Kurson, who made a literary splash ten years ago with Shadow Divers, another true-life underwater adventure (about a sunken German U-boat off the coast of New Jersey), has done extensive reporting to flesh out the highly dramatic search for Golden Fleece. However, as with Shadow Divers, there's a bit of reportorial sleight-of-hand at play here. Kurson's work reads like traditional narrative nonfiction, with lots of scenes and dialogue unfolding dramatically before the reader's eyes. He is so skillful in the detailed relating of events that it's easy to forget that the adventures Kurson's writing about happened years before he even became aware of them, and that almost none of them were witnessed first-hand by the author. His reconstruction of the events – from an early scene of a weathered fisherman at dawn watching the maiden voyage of the search team, to poignant, wine-soaked late night conversations in pizzerias – was based on accounts told to him by the two "pirate hunters" of the title. While there's no reason to doubt the veracity of the events Kurson recounts, some of the scenes seem just a bit too ready-made, as in this excerpt, where the two pirate hunters are being menaced on the back roads of the Dominican Republic by a gun-wielding, motorcycle-riding drug smuggler:

Driving only fast enough to keep the bike upright, the man now waved his pistol over his left shoulder, toward the truck. People crowded the street to take in the spectacle. Mattera cracked open his passenger door and wedged his foot in the space, then pointed his Glock at the biker's torso.
"Stay behind him. I've got him framed."
"Give the word and I run him over," Chatterton said.
Women screamed, children ran, barking dogs descended as the motorcycle inched forward at just two or three miles per hour, the white truck just ten yards behind, guns drawn on both sides, the biker and Mattera screaming at each other in Spanish, a thousand obscenities as the men continued their crawl...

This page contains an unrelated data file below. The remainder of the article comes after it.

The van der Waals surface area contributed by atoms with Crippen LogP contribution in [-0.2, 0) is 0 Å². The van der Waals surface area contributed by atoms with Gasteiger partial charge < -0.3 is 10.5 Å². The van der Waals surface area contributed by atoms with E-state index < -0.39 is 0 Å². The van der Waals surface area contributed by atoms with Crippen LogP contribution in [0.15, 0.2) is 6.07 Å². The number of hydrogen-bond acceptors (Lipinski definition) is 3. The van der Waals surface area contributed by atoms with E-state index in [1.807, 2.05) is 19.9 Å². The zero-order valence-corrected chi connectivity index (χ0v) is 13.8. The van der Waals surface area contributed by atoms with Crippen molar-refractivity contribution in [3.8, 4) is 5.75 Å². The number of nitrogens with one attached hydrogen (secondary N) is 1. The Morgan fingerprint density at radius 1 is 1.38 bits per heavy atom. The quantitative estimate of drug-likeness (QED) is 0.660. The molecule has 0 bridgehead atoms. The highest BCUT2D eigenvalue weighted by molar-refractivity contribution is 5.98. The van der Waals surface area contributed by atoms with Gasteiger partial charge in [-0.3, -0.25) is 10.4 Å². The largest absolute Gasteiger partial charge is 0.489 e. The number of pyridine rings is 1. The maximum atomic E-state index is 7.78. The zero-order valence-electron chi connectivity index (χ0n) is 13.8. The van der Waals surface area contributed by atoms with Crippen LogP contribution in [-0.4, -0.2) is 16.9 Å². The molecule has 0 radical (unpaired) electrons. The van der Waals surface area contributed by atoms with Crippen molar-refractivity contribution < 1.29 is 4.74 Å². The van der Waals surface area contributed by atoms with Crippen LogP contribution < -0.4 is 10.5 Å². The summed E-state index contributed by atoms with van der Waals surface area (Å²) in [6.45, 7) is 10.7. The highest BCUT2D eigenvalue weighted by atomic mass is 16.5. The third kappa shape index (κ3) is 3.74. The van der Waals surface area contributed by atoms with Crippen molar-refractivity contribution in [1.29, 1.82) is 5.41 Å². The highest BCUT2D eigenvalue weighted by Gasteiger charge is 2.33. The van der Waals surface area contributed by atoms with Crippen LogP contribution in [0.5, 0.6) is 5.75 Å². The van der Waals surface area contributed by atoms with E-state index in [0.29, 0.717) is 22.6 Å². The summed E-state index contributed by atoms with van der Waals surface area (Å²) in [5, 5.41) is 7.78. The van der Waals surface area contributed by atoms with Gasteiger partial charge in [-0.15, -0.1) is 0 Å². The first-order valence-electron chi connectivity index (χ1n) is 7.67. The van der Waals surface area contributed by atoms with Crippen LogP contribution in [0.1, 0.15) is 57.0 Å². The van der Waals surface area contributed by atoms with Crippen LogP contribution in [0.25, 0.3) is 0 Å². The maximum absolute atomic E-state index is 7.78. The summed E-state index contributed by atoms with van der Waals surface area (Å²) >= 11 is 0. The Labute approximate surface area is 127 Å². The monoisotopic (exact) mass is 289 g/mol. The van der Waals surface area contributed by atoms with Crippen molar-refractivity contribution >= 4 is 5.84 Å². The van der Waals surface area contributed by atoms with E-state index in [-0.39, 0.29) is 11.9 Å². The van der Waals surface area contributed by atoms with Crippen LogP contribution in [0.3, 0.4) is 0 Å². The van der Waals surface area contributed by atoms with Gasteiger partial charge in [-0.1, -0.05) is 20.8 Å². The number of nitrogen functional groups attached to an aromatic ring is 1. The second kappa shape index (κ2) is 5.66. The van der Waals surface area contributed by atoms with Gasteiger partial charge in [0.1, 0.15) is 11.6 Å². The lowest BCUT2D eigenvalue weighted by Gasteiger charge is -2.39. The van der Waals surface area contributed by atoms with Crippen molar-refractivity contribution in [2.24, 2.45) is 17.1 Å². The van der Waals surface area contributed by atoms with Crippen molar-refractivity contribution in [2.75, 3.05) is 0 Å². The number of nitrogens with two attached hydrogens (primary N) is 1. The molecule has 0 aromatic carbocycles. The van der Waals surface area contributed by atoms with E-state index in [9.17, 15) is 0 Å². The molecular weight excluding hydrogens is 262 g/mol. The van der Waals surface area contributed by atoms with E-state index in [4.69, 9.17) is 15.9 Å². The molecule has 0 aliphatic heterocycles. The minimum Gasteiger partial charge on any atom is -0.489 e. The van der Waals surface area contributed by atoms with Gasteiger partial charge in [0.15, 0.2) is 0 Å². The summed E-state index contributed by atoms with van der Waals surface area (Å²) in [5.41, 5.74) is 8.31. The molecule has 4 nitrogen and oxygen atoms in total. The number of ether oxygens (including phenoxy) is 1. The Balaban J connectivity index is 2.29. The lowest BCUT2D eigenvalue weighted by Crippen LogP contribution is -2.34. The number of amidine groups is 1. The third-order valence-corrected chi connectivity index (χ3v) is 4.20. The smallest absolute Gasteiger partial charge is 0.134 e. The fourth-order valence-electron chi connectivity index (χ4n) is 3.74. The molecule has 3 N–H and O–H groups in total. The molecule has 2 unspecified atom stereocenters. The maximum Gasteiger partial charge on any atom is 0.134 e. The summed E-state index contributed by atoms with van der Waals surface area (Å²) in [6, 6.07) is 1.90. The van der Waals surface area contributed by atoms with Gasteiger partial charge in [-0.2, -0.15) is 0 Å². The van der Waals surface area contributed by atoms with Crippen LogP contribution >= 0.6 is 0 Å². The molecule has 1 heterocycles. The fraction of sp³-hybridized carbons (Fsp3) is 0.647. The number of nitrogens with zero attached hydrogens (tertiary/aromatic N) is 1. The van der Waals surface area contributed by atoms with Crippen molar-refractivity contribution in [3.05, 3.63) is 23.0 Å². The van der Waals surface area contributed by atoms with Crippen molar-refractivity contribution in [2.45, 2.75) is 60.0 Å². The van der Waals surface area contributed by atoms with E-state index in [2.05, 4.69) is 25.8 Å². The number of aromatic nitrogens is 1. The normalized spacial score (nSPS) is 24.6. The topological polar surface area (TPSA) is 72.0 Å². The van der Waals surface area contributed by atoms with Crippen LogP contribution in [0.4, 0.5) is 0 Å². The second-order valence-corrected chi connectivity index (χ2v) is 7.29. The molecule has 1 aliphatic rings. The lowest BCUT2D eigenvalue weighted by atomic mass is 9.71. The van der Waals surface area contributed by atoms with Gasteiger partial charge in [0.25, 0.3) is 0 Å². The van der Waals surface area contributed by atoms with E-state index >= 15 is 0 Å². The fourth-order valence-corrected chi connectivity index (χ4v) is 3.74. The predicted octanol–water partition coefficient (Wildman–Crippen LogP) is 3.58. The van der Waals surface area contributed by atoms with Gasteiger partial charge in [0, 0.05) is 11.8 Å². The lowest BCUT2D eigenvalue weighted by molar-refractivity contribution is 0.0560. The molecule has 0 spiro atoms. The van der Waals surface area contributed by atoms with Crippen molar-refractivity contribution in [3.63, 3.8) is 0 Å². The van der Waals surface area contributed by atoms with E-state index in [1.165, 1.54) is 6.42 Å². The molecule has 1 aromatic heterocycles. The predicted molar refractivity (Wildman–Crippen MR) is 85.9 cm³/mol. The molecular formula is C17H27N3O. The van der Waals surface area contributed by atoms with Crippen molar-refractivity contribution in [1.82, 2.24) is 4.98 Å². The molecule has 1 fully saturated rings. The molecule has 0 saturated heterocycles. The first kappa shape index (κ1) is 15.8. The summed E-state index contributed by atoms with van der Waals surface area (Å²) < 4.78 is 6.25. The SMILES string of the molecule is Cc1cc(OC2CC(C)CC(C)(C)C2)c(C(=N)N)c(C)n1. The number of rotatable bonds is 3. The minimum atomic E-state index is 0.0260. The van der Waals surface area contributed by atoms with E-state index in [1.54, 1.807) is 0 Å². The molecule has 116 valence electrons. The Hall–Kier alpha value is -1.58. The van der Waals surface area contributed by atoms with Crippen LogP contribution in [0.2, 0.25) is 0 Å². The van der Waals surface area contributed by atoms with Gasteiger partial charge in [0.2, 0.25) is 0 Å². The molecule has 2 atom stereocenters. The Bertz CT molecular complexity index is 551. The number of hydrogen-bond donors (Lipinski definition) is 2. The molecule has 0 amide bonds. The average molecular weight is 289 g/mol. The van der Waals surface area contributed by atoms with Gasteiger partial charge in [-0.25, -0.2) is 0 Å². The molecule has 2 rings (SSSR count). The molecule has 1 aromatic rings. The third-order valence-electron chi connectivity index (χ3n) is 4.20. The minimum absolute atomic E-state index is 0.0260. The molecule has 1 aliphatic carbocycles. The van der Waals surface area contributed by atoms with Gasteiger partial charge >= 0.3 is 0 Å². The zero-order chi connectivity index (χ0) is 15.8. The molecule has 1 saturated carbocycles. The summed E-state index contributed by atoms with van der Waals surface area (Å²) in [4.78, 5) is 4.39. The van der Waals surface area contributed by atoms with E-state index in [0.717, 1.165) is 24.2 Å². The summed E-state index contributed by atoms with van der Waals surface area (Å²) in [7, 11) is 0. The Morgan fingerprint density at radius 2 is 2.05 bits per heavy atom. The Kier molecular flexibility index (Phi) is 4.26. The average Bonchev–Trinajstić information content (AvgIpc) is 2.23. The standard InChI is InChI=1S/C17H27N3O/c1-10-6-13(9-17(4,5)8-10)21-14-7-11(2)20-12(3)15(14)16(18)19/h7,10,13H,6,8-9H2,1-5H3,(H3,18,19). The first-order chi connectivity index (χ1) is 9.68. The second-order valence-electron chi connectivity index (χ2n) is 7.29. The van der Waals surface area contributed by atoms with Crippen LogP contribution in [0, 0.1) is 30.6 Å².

"Drop the gun now!" Chatterton yelled, but the man kept waving his weapon and screaming.
Mattera's finger flexed alongside the trigger guard.

Nonfiction purists might bristle at such scenes that seem so conveniently dramatic (complete with the hero's finger flexing on the trigger guard!). It's entirely possible that events unfolded exactly as Kurson relates them, but for some readers the fact that he is so often dependent on the version of events provided by the book's protagonist-heroes might raise the occasional eyebrow. (As Kurson states in his Note on Sources: "Many of the events in the book were recounted to me by the participants from their memories. If there was doubt about the order of things, I used my best efforts.")

Questions of exactness aside, Pirate Hunters is fascinating and suspenseful, a breathless story of shadowy figures and global intrigue, set against the backdrop of hostile oceans and an even more hostile rogues' gallery of ruthless, bloodthirsty pirates. I'd be surprised if the book doesn't strike a chord with most readers – and even more surprised if someone somewhere wasn't already at work turning it into a screenplay. As a potential cinematic blockbuster, Pirate Hunters seems like found treasure.

Reviewed by James Broderick

This review was originally published in The BookBrowse Review in June 2015, and has been updated for the March 2016 edition. Click here to go to this issue.